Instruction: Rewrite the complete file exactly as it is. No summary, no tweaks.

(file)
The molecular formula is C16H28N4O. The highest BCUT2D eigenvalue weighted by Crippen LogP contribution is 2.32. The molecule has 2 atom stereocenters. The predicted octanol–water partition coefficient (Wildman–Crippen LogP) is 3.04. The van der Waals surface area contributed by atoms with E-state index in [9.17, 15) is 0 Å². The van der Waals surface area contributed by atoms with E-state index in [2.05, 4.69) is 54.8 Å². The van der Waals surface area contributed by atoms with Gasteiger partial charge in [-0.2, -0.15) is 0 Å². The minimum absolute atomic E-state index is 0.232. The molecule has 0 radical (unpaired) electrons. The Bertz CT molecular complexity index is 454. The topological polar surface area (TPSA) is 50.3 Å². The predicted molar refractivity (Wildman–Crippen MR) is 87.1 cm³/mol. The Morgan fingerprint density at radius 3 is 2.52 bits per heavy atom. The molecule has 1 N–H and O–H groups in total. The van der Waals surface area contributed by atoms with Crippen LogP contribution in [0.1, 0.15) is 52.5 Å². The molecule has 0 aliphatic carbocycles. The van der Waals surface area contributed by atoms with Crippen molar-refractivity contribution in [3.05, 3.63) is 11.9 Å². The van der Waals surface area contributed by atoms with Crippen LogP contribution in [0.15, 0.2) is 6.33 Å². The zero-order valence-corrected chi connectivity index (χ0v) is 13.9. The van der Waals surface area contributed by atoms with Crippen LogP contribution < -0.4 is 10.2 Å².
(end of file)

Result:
The molecular formula is C16H28N4O. The highest BCUT2D eigenvalue weighted by Crippen LogP contribution is 2.32. The molecule has 2 atom stereocenters. The predicted octanol–water partition coefficient (Wildman–Crippen LogP) is 3.04. The van der Waals surface area contributed by atoms with E-state index in [9.17, 15) is 0 Å². The van der Waals surface area contributed by atoms with E-state index in [2.05, 4.69) is 54.8 Å². The van der Waals surface area contributed by atoms with Gasteiger partial charge in [-0.2, -0.15) is 0 Å². The minimum absolute atomic E-state index is 0.232. The molecule has 0 radical (unpaired) electrons. The Bertz CT molecular complexity index is 454. The topological polar surface area (TPSA) is 50.3 Å². The predicted molar refractivity (Wildman–Crippen MR) is 87.1 cm³/mol. The Morgan fingerprint density at radius 3 is 2.52 bits per heavy atom. The molecule has 1 N–H and O–H groups in total. The van der Waals surface area contributed by atoms with Crippen LogP contribution in [0.1, 0.15) is 52.5 Å². The molecule has 0 aliphatic carbocycles. The van der Waals surface area contributed by atoms with Crippen molar-refractivity contribution in [3.05, 3.63) is 11.9 Å². The van der Waals surface area contributed by atoms with Crippen LogP contribution in [0.15, 0.2) is 6.33 Å². The zero-order valence-corrected chi connectivity index (χ0v) is 13.9. The van der Waals surface area contributed by atoms with Crippen LogP contribution < -0.4 is 10.2 Å².